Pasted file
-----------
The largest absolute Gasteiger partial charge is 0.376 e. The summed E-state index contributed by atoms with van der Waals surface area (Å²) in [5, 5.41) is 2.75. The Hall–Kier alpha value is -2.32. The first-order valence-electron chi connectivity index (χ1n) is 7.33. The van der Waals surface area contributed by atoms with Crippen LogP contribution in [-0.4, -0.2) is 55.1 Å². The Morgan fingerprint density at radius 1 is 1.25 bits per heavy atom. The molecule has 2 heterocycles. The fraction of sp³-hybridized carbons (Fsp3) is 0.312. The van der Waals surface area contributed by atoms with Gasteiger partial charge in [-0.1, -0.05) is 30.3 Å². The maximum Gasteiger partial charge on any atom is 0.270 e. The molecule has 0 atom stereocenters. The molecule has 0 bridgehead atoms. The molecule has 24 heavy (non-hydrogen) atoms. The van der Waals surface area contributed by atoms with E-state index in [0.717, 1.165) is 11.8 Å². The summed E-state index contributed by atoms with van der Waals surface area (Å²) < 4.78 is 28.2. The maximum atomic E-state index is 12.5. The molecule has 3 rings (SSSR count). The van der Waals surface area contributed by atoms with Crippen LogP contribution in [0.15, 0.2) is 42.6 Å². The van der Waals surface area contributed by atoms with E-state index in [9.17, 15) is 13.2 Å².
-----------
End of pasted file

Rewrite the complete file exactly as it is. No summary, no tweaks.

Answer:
The largest absolute Gasteiger partial charge is 0.376 e. The summed E-state index contributed by atoms with van der Waals surface area (Å²) in [5, 5.41) is 2.75. The Hall–Kier alpha value is -2.32. The first-order valence-electron chi connectivity index (χ1n) is 7.33. The van der Waals surface area contributed by atoms with Crippen LogP contribution in [-0.4, -0.2) is 55.1 Å². The Morgan fingerprint density at radius 1 is 1.25 bits per heavy atom. The molecule has 2 heterocycles. The fraction of sp³-hybridized carbons (Fsp3) is 0.312. The van der Waals surface area contributed by atoms with Gasteiger partial charge in [-0.1, -0.05) is 30.3 Å². The maximum Gasteiger partial charge on any atom is 0.270 e. The molecule has 0 atom stereocenters. The molecule has 0 bridgehead atoms. The molecule has 24 heavy (non-hydrogen) atoms. The van der Waals surface area contributed by atoms with E-state index in [0.717, 1.165) is 11.8 Å². The summed E-state index contributed by atoms with van der Waals surface area (Å²) < 4.78 is 28.2. The maximum atomic E-state index is 12.5. The molecule has 3 rings (SSSR count). The van der Waals surface area contributed by atoms with Crippen LogP contribution in [0.15, 0.2) is 42.6 Å². The van der Waals surface area contributed by atoms with E-state index in [9.17, 15) is 13.2 Å².